Following deposition of a hardmask layer 113, additional sacrificial hardmask layers (not shown) may be deposited. For example, a series of hardmask layers may be deposited, such as the hardmask layers described in co-pending U.S. patent application Ser. No. 09/550,943, filed Apr. 14, 2000 and titled “Protective Hardmask for Producing Interconnect Structures,” the disclosure of which is incorporated herein by reference.

Following deposition of cap layer 111, ILD layer 112 and hardmask layer 113, at least one via 114 a is formed using a lithography patterning process. Via 114 a is then formed by removing hardmask layer 113 and a portion of ILD layer 112 by, for example, reactive ion etching (RIE), in areas not protected by the photoresist. Hardmask layer 113 may assist in this etching step as follows. Hardmask layer 113 may be etched first in areas not covered by the photoresist, then the photoresist may be removed, leaving behind a patterned hardmask layer 113 matching the photoresist pattern. Then, ILD layer 112 and cap layer 111 may be etched in areas not covered by hardmask layer 113.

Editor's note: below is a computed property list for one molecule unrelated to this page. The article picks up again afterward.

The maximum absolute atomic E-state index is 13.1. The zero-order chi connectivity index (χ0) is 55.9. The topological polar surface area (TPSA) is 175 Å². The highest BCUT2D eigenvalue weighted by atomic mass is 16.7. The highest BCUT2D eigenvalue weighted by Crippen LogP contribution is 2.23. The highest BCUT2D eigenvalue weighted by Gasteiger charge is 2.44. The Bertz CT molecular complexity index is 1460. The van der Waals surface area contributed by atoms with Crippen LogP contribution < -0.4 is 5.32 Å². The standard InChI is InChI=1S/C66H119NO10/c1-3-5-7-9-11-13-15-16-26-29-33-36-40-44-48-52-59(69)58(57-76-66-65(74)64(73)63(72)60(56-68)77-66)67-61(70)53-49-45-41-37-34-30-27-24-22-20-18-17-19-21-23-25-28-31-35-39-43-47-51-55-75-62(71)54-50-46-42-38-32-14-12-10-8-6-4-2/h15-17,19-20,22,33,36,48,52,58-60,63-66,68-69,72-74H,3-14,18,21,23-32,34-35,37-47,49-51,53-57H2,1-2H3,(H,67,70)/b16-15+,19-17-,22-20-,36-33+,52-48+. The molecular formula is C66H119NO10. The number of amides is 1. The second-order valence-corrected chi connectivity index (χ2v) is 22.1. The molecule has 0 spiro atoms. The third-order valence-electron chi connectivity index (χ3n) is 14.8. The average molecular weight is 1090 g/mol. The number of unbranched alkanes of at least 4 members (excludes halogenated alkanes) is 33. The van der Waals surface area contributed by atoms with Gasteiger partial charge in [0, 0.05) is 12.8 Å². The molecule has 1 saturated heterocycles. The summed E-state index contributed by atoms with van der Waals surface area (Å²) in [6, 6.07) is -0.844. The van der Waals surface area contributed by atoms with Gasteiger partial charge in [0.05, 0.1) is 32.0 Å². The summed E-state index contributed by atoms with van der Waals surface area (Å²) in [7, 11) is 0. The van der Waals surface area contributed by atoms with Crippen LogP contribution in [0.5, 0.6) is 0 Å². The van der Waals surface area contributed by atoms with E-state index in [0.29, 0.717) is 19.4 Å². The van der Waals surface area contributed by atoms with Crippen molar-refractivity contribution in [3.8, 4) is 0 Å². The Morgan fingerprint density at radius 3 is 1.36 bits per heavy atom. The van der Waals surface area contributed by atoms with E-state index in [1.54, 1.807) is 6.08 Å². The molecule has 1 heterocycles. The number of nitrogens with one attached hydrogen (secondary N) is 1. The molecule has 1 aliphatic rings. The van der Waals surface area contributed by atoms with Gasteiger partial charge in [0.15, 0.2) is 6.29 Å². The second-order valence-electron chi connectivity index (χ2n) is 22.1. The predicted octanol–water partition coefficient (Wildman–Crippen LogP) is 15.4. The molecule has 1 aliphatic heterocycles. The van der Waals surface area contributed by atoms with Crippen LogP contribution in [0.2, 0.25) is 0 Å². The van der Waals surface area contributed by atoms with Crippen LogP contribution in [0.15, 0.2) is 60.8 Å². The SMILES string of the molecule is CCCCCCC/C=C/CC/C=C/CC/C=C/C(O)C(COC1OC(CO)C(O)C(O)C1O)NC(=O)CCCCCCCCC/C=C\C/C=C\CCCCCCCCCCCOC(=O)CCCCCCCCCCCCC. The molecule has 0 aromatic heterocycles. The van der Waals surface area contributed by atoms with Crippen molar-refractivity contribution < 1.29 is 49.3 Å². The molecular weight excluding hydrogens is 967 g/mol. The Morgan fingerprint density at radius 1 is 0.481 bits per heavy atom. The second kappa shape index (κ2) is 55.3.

Following formation of via 114 a, the via may be lined with a diffusion barrier liner (not shown), and then a conductive material is deposited in via 114 a to form conductor 114, as shown in FIG. 2( b). The diffusion barrier liner may be deposited by any suitable method, such as by physical vapor deposition (PVD), chemical vapor deposition (CVD), atomic layer deposition (ALD) or ionized physical vapor deposition (I-PVD). The diffusion barrier liner may be a multi-layer liner constructed by depositing several refractory metals as a thin film composite. Conductive material 114 may be deposited in via 114 a by any suitable method, such as by plating technology. Excess liner material and excess conductive material 114 may be removed in a CMP process, in which the top surface of conductor 114 is made coplanar with the hardmask layer 113. Hardmask layer 113 may serve as a polish-stop layer during this CMP step, thereby protecting ILD layer 112 from damage during polishing. Sacrificial hardmask layers (not shown) may also be removed during this CMP step.

FIGS. 2( a)–2(b) illustrate the formation of the first interconnect level, which comprises cap layer 111, ILD layer 112, hardmask layer 113 and via conductor 115. In FIG. 2( c), the formation of the second interconnect level begins with deposition of via cap layer 115, ILD layer 116 and hardmask layer 117. Additional sacrificial hardmask layers (not shown) may be deposited on primary hardmask layer 117.

In a preferred embodiment, cap layer 115 is a silicon nitride film deposited by CVD. In a particularly preferred embodiment, cap layer 115 is SiCNH deposited by CVD.